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The drug warriors are, it seems, continuing in their efforts to sabotage the war against Islamic extremism in Afghanistan. The New York Times has the details

After the biggest opium harvest in Afghanistan’s history, American officials have renewed efforts to persuade the government here to begin spraying herbicide on opium poppies, and they have found some supporters within President Hamid Karzai’s administration, officials of both countries said. Since early this year, Mr. Karzai has repeatedly declared his opposition to spraying the poppy fields, whether by crop-dusting airplanes or by eradication teams on the ground. But Afghan officials said the Karzai administration is now re-evaluating that stance. Some proponents within the government are pushing a trial program of ground spraying that could begin before the harvest next spring…skeptics — who include American military and intelligence officials and European diplomats in Afghanistan — fear that any spraying of American-made chemicals over Afghan farms would be a boon to Taliban propagandists. Some of those officials say that the political cost could be especially high if the herbicide destroys food crops that farmers often plant alongside their poppies.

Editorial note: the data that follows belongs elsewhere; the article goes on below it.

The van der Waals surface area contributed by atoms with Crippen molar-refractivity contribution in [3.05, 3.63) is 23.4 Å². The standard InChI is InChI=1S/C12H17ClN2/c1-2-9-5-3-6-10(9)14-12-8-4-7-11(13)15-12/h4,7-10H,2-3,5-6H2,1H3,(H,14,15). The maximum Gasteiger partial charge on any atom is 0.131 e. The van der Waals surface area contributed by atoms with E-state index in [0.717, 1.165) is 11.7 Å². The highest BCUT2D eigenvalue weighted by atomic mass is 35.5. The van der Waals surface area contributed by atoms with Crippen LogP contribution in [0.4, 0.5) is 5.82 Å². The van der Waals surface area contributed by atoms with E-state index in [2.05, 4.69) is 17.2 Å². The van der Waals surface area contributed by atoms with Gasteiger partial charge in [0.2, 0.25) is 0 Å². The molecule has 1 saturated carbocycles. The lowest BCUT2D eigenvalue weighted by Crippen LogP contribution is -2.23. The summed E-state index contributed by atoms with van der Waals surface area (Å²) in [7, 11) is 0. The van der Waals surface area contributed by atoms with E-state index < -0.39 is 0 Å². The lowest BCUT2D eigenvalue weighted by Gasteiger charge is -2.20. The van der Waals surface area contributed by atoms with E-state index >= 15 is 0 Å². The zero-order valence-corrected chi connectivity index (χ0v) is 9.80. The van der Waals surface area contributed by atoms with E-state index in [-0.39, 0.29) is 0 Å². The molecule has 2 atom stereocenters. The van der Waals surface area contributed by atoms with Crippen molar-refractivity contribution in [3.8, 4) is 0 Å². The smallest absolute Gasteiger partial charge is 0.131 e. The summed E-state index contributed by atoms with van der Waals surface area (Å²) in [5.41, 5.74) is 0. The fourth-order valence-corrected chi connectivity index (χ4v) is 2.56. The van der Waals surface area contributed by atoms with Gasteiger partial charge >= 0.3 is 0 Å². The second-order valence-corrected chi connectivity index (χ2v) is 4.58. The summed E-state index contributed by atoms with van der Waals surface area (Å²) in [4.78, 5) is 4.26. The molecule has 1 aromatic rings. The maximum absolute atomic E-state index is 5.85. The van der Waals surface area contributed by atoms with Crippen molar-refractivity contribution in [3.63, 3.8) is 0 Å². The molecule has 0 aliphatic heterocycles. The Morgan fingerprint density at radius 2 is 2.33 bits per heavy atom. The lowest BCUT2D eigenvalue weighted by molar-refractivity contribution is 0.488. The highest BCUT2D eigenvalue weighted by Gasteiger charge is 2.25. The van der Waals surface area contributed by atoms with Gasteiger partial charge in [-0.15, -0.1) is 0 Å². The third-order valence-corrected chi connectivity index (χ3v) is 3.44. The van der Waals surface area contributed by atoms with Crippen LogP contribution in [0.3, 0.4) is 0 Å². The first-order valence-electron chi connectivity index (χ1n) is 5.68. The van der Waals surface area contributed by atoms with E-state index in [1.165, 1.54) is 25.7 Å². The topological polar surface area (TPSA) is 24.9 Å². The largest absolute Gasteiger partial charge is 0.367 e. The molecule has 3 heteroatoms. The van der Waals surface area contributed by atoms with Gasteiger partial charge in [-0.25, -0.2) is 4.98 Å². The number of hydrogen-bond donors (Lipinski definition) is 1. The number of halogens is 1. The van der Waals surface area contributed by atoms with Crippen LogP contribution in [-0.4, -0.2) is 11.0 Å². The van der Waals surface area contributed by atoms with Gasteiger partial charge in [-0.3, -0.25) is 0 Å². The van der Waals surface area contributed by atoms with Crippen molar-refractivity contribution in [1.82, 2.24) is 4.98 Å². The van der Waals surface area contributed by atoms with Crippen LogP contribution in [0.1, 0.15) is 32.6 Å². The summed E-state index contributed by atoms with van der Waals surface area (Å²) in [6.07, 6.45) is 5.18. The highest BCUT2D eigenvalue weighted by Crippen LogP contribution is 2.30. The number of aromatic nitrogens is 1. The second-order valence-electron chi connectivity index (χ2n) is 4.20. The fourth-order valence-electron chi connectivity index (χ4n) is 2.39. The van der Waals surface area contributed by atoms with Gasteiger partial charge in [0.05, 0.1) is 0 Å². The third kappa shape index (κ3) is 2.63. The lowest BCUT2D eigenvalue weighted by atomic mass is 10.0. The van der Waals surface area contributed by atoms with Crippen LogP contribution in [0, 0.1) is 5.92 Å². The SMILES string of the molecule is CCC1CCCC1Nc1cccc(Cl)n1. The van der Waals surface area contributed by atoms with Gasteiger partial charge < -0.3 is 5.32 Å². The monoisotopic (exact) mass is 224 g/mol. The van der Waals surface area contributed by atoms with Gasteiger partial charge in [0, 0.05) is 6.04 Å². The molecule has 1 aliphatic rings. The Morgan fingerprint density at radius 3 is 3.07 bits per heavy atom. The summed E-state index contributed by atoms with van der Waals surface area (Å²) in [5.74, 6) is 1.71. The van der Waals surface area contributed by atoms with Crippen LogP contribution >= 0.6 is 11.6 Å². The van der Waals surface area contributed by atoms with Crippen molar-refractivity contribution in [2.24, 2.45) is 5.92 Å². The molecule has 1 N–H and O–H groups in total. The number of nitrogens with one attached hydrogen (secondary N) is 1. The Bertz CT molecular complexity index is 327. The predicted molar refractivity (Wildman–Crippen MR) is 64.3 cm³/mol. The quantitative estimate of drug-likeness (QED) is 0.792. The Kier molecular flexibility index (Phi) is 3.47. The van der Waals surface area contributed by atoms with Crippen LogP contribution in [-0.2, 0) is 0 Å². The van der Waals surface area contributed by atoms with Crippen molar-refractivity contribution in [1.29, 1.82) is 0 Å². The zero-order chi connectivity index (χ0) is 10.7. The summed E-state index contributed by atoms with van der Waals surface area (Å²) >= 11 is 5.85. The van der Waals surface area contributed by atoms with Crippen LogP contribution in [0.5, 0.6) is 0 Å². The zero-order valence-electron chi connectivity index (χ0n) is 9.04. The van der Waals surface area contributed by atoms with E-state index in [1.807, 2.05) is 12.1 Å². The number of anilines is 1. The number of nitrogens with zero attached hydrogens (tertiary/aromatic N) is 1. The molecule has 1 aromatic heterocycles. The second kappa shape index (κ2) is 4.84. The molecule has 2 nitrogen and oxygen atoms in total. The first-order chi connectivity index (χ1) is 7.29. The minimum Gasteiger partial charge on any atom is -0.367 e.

The whole article, which is quite carefully balanced, is well worth a read. One thing that particularly caught my eye, however, was the fact that the new(ish) American ambassador to Kabul was previously the US ambassador to Colombia, something that leads Matt Yglesias to comment as follows: 
Our first post-war chargé d’affairs in Afghanistan was Ryan Crocker, a diplomat with previous experience in Iran, Qatar, Iraq, Lebanon, and Middle East policy in DC. Next we got Robert Finn who has a PhD. in Near Eastern studies and had worked in Azerbaijan, Tajikistan, Pakistan, and Turkey. Then came Zalmay Khalilzad, also a specialist in the region and, indeed, someone who was born in Afghanistan. Then Ronald Neumann, also a near east specialist with experience all throughout the Muslim world. Now, though, our man in Kabul is William Wood someone who, though certainly qualified to be an ambassador, has no experience or expertise in the region. Instead, our top political official in the key battleground against al-Qaeda’s main qualification seems to be that his previous post was as ambassador to Colombia. Implicitly, then, the decision is being made to view Afghanistan primarily as a drug control problem rather than as a Taliban-and-al-Qaeda problem. That’s just crazy. 
Of course it’s ‘crazy’, Matt, it’s the drug war.


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